Skip to main content

Harry Potter and the Cursed Child by J.K.Rowling, John Tiffany and Jack Thorne


Isn't that something to look forward to ?! An 8th in the line of the Harry Potter saga...Unlike when I was younger, I did not pre-book this one (sad what ageing does to you) but just tried my luck at the local bookstore and hit it off. Lucky me !

It went down in a week, which must have been the time it used to take me to tackle The Order of the Phoenix back in my schooldays. And it left me happy. Not delirious and confused, but happy. 

Nothing wrong with the book at all; in fact the story was as tight as you could ask for, what kept nagging me was that I was missing out on some of the finest writings of Rowling herself. If only this were a 2,000-pager, I would probably have taken a couple of days off from work and gorged on it till I was bloodshot in the eyes. However, considering that a story as complex as this is written in a theatre-format, I am pretty surprised at how well it has come out. Admittedly, the movies took some time to mature (personally I started loving the screen versions from the third installment onwards), and so, imagining the thing playing out on the stage is a mighty stretch. But the effects as described, leave little to imagination, and given that a true Potterhead already has had a basic visualisation available for every phenomenon, the play read along more than fine. I particularly loved the bit where (Spoiler Alert) time came unspooling with the Time-Turner ! It would be utterly unfair to compare the experience of a novel to that of a play, and with that in mind, I can safely say, this has been a very graphically described piece of work indeed. And from what I've read of the reviews, the on-stage depiction has not failed to wow even the uninitiated.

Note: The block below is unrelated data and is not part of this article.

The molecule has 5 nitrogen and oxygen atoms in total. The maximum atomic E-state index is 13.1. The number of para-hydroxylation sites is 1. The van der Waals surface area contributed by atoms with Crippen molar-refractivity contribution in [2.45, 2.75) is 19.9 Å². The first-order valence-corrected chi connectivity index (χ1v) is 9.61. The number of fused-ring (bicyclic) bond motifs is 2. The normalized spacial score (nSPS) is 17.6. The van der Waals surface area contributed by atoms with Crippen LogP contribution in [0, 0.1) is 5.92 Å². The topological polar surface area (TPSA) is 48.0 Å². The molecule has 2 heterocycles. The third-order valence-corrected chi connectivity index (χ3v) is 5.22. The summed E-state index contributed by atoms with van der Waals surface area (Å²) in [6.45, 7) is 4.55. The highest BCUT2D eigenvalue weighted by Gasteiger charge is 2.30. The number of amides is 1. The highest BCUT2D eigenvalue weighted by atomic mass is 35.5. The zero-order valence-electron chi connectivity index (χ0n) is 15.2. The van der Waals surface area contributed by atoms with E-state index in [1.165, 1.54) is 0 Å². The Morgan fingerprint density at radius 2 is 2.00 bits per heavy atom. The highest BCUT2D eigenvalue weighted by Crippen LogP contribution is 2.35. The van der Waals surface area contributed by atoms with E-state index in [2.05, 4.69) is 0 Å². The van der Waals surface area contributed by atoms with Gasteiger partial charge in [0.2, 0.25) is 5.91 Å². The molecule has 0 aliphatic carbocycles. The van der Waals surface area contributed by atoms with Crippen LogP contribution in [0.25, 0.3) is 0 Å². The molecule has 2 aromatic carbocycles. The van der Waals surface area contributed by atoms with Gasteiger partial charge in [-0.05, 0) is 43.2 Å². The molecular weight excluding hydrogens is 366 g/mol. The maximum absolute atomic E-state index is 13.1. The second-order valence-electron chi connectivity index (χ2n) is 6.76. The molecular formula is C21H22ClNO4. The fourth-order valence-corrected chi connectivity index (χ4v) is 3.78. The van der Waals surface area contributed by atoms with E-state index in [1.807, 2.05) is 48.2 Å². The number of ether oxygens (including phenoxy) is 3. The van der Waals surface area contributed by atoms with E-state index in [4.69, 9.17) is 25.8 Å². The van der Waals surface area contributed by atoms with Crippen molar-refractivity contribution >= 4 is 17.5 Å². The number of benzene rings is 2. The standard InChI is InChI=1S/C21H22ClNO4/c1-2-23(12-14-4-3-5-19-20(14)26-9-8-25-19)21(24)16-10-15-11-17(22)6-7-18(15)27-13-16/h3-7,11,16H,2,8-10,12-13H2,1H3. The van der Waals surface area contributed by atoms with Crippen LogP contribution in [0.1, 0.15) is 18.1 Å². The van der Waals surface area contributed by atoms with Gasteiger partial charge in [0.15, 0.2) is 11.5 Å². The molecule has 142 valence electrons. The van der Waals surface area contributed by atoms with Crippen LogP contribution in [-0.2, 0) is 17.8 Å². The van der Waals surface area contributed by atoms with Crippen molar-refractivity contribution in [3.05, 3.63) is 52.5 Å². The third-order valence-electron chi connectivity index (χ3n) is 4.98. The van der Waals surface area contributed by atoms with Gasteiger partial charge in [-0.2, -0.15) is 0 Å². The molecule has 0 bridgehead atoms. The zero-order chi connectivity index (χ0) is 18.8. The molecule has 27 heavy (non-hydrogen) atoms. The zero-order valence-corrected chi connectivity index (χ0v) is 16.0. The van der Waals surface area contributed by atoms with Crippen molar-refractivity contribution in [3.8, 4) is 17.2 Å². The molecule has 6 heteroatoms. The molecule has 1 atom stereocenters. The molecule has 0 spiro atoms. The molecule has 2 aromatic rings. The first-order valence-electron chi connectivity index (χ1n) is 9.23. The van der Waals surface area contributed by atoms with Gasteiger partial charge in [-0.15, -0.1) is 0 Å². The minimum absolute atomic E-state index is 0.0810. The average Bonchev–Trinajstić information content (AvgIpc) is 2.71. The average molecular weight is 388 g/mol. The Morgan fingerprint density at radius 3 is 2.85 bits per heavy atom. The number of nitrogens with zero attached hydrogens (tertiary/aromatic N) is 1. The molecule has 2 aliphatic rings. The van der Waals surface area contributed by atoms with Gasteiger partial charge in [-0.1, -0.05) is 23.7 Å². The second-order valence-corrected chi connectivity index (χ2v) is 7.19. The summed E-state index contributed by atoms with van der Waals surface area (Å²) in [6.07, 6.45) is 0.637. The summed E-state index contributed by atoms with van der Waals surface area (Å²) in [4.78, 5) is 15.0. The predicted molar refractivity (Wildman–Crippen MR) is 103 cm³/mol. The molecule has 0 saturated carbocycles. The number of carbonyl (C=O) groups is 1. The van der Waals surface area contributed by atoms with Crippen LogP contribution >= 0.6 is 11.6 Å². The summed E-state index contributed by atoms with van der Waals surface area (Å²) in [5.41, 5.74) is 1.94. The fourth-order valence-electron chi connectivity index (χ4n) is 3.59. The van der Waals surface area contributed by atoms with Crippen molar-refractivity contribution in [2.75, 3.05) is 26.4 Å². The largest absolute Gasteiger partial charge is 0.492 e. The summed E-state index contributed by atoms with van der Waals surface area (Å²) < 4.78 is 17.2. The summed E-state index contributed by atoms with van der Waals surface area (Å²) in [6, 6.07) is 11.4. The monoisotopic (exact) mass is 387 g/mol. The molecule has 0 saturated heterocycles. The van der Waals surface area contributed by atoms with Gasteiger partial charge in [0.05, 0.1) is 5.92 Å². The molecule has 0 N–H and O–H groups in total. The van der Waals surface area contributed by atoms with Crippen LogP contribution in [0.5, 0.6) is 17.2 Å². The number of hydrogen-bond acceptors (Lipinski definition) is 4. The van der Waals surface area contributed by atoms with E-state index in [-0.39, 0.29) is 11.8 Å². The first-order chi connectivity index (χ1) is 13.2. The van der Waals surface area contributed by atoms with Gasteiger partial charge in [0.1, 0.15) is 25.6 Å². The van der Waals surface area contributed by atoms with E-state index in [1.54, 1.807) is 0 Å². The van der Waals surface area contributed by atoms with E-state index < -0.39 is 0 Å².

Special effects aside, the characters are just as I had imagined them, with the exception of probably Harry. It is difficult to know what a childhood like that could do to a man, but Harry seemed more unsure, a little more worn than I had anticipated. A tad more vulnerable too. In a classic tale of a rebellious child of a famous parent, I wished Harry would have been clearer about his past. More often than not, fame is a crown of thorns for straight-minded and honest folk like Harry, and it hurt me a bit to see him struggling to wear it well. It hit home a sense of perpetual restlessness that our favourite hero would have to live with all his life. I wanted him to be happy that his travails were over, and to see life invade my dreams, made me a little sad. Maybe, being a part of a generation that has grown with the Dumbledore's Army, the fact that all is not hunky dory with Harry, makes me  a bit unsettled. 

Notwithstanding all morbid, self-consuming thoughts, I would like to tip my hat to Scorpius, who has been my favourite character in the book. He is fun, unlike his dad, though I've often wondered what it would have been like if Harry and Draco had ever teamed up for mischief (of the innocent kind, of course; they have both had had enough crosses to bear by themselves). And might I mention (Spoiler Alert) that I seriously doubt if Rose Granger-Weasley would turn out to be as judgemental as that ?! Of course reform is round the corner, but still, it seemed that if the Minister would have heard of it, she would have been aghast with the girl !